The value of this book is the context it provides, in a style aimed at a concerned citizenry rather than fellow academics, rather than in the consensus it is not likely to build.

Pub Date: Jan. 16, 2018

ISBN: 978-1-5247-6293-3

Page Count: 320

Publisher: Crown

Review Posted Online: Nov. 13, 2017

Kirkus Reviews Issue: Dec. 1, 2017

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For Howard Zinn, long-time civil rights and anti-war activist, history and ideology have a lot in common. Since he thinks that everything is in someone's interest, the historian—Zinn posits—has to figure out whose interests he or she is defining/defending/reconstructing (hence one of his previous books, The Politics of History). Zinn has no doubts about where he stands in this "people's history": "it is a history disrespectful of governments and respectful of people's movements of resistance." So what we get here, instead of the usual survey of wars, presidents, and institutions, is a survey of the usual rebellions, strikes, and protest movements. Zinn starts out by depicting the arrival of Columbus in North America from the standpoint of the Indians (which amounts to their standpoint as constructed from the observations of the Europeans); and, after easily establishing the cultural disharmony that ensued, he goes on to the importation of slaves into the colonies. Add the laborers and indentured servants that followed, plus women and later immigrants, and you have Zinn's amorphous constituency. To hear Zinn tell it, all anyone did in America at any time was to oppress or be oppressed; and so he obscures as much as his hated mainstream historical foes do—only in Zinn's case there is that absurd presumption that virtually everything that came to pass was the work of ruling-class planning: this amounts to one great indictment for conspiracy. Despite surface similarities, this is not a social history, since we get no sense of the fabric of life. Instead of negating the one-sided histories he detests, Zinn has merely reversed the image; the distortion remains.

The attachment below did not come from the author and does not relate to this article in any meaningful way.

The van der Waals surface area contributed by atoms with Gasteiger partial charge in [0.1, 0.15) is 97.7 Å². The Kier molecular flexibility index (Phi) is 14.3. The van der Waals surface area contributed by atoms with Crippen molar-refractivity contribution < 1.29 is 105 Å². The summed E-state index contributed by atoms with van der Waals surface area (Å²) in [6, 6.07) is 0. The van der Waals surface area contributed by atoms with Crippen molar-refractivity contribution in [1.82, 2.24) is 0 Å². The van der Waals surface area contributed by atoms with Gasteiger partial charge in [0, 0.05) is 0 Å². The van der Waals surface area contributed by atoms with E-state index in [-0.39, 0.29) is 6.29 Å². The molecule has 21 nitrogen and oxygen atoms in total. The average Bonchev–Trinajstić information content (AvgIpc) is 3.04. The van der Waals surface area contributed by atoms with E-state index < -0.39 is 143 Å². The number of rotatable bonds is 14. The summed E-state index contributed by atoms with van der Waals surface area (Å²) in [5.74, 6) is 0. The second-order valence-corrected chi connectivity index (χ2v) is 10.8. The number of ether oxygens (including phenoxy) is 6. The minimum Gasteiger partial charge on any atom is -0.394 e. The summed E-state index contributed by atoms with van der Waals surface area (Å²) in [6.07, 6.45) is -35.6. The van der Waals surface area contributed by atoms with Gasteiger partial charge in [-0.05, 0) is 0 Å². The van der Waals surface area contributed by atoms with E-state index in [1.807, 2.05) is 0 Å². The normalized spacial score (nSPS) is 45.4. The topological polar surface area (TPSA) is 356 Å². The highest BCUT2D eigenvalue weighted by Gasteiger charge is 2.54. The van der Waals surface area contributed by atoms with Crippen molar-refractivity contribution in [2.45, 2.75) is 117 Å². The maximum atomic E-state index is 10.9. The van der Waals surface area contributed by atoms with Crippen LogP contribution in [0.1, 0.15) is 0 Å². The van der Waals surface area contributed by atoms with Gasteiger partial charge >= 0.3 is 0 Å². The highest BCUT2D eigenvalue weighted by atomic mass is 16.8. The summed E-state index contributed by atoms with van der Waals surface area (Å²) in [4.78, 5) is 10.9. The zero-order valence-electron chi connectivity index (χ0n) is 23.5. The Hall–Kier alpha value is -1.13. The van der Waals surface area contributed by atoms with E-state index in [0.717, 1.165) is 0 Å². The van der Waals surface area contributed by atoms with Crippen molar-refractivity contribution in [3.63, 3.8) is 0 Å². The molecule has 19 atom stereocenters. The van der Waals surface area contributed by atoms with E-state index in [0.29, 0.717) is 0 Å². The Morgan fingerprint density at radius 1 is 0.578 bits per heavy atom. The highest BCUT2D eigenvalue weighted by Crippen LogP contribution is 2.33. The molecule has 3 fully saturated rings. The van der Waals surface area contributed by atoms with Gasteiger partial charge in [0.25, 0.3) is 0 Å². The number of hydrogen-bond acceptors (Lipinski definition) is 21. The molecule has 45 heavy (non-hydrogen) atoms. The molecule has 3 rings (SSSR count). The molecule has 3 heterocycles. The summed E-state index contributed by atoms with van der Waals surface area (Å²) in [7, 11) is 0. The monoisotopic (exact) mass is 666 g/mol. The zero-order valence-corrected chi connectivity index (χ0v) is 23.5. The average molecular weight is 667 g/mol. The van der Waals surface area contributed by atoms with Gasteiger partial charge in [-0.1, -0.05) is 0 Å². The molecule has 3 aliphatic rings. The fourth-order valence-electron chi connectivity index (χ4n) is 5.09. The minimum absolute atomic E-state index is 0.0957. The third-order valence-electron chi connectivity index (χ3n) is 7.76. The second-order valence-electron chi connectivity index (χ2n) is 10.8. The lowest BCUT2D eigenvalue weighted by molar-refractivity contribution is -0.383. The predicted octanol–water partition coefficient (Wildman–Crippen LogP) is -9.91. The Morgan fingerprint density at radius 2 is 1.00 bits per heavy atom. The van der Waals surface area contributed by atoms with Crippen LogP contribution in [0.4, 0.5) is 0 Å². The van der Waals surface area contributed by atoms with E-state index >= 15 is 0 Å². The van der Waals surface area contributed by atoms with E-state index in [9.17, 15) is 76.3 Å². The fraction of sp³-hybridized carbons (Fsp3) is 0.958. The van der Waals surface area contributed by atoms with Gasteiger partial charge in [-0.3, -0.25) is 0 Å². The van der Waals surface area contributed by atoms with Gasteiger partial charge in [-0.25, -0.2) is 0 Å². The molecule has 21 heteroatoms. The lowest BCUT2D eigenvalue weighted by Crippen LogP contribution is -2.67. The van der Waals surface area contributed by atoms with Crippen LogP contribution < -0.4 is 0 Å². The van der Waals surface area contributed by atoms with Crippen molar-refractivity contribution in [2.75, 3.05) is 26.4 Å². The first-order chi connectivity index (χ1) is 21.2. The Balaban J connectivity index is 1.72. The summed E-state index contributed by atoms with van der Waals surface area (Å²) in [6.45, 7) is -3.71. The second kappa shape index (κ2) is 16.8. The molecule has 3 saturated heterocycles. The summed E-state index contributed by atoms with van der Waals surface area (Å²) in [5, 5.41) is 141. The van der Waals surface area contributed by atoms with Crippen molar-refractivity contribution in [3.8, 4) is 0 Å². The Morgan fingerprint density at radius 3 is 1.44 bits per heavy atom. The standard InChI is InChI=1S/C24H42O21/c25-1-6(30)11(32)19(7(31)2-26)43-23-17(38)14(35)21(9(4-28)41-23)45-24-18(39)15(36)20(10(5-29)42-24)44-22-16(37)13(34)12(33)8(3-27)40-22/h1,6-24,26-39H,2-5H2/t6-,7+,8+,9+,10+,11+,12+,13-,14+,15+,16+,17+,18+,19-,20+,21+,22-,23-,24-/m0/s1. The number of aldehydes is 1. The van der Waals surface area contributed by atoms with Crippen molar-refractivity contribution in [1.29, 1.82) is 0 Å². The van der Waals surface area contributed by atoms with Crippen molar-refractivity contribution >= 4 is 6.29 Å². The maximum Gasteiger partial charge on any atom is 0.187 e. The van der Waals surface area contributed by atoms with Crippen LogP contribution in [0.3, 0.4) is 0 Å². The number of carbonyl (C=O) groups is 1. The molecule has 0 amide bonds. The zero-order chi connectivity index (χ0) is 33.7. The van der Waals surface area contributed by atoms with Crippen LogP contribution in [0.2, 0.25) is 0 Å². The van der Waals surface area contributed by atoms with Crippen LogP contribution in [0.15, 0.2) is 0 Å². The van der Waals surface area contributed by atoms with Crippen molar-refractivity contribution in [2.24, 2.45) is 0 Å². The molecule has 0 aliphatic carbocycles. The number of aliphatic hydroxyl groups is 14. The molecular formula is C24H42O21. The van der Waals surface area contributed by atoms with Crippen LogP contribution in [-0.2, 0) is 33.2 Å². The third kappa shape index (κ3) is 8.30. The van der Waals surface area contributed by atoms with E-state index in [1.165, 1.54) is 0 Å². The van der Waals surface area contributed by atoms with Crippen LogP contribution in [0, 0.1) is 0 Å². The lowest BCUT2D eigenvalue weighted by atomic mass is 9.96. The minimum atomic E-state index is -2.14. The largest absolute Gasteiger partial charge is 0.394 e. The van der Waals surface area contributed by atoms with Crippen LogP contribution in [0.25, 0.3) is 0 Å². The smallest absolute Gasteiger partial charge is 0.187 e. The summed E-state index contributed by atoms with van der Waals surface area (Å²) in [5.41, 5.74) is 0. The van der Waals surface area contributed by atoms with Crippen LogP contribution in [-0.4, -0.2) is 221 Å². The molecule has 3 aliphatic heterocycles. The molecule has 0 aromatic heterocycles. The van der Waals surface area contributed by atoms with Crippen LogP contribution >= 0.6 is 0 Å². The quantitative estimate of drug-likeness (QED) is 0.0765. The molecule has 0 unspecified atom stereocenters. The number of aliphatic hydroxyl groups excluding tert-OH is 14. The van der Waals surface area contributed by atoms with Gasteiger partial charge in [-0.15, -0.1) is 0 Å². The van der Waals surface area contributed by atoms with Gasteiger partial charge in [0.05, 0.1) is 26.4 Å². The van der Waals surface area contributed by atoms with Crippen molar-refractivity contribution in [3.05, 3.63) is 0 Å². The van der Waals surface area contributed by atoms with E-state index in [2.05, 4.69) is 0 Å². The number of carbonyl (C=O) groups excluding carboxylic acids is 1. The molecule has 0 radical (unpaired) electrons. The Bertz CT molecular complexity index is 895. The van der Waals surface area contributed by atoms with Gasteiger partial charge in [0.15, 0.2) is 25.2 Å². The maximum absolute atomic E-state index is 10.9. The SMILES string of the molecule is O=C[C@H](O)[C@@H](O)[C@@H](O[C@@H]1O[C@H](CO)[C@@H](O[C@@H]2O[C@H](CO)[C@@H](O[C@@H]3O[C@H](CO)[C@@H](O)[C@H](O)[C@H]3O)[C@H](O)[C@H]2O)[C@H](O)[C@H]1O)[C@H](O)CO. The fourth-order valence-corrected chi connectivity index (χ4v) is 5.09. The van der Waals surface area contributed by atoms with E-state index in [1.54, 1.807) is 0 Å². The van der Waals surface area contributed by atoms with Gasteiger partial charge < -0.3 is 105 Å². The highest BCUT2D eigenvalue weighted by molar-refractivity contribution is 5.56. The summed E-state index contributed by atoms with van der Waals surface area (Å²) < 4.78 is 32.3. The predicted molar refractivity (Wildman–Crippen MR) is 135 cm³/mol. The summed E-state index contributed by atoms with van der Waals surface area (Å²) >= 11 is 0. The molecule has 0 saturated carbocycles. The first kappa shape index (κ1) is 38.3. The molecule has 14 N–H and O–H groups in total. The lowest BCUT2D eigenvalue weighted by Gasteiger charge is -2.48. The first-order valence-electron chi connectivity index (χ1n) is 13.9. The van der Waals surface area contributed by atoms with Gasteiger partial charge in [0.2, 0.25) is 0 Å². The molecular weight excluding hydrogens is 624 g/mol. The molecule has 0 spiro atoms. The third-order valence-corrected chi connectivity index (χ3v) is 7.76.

Pub Date: Jan. 1, 1979

ISBN: 0061965588

Page Count: 772

Publisher: Harper & Row

Review Posted Online: May 26, 2012

Kirkus Reviews Issue: Jan. 1, 1979